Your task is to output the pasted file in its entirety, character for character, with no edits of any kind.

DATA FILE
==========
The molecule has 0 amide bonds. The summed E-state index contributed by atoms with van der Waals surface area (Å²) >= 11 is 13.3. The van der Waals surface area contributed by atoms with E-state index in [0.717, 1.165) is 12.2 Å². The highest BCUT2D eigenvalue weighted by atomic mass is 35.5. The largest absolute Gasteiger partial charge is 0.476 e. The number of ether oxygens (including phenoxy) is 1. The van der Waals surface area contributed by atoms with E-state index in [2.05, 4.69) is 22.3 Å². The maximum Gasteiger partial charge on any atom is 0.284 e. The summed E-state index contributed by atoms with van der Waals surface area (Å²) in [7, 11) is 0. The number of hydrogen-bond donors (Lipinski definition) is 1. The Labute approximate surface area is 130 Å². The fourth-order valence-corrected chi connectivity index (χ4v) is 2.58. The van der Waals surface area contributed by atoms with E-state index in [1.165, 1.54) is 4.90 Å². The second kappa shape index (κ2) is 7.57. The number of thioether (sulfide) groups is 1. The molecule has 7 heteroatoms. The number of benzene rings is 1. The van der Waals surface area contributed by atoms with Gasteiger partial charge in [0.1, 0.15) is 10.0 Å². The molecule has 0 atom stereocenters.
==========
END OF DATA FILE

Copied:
The molecule has 0 amide bonds. The summed E-state index contributed by atoms with van der Waals surface area (Å²) >= 11 is 13.3. The van der Waals surface area contributed by atoms with E-state index in [0.717, 1.165) is 12.2 Å². The highest BCUT2D eigenvalue weighted by atomic mass is 35.5. The largest absolute Gasteiger partial charge is 0.476 e. The number of ether oxygens (including phenoxy) is 1. The van der Waals surface area contributed by atoms with E-state index in [2.05, 4.69) is 22.3 Å². The maximum Gasteiger partial charge on any atom is 0.284 e. The summed E-state index contributed by atoms with van der Waals surface area (Å²) in [7, 11) is 0. The number of hydrogen-bond donors (Lipinski definition) is 1. The Labute approximate surface area is 130 Å². The fourth-order valence-corrected chi connectivity index (χ4v) is 2.58. The van der Waals surface area contributed by atoms with E-state index in [1.165, 1.54) is 4.90 Å². The second kappa shape index (κ2) is 7.57. The number of thioether (sulfide) groups is 1. The molecule has 7 heteroatoms. The number of benzene rings is 1. The van der Waals surface area contributed by atoms with Gasteiger partial charge in [0.1, 0.15) is 10.0 Å². The molecule has 0 atom stereocenters.